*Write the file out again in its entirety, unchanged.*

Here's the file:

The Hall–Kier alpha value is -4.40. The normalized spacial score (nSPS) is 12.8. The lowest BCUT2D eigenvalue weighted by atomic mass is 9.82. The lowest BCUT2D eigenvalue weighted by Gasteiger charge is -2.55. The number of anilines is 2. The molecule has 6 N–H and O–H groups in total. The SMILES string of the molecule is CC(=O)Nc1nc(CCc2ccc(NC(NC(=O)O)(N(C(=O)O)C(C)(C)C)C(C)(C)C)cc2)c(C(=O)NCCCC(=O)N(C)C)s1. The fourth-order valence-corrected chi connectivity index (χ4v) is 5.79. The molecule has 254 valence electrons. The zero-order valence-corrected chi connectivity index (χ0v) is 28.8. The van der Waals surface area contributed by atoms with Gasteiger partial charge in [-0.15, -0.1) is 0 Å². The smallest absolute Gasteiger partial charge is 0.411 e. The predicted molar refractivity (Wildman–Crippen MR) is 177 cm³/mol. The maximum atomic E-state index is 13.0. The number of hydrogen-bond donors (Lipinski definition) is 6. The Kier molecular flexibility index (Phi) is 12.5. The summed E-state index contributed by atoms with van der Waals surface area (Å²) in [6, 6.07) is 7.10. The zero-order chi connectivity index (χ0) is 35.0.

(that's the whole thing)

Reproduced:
The Hall–Kier alpha value is -4.40. The normalized spacial score (nSPS) is 12.8. The lowest BCUT2D eigenvalue weighted by atomic mass is 9.82. The lowest BCUT2D eigenvalue weighted by Gasteiger charge is -2.55. The number of anilines is 2. The molecule has 6 N–H and O–H groups in total. The SMILES string of the molecule is CC(=O)Nc1nc(CCc2ccc(NC(NC(=O)O)(N(C(=O)O)C(C)(C)C)C(C)(C)C)cc2)c(C(=O)NCCCC(=O)N(C)C)s1. The fourth-order valence-corrected chi connectivity index (χ4v) is 5.79. The molecule has 254 valence electrons. The zero-order valence-corrected chi connectivity index (χ0v) is 28.8. The van der Waals surface area contributed by atoms with Gasteiger partial charge in [-0.15, -0.1) is 0 Å². The smallest absolute Gasteiger partial charge is 0.411 e. The predicted molar refractivity (Wildman–Crippen MR) is 177 cm³/mol. The maximum atomic E-state index is 13.0. The number of hydrogen-bond donors (Lipinski definition) is 6. The Kier molecular flexibility index (Phi) is 12.5. The summed E-state index contributed by atoms with van der Waals surface area (Å²) in [6, 6.07) is 7.10. The zero-order chi connectivity index (χ0) is 35.0.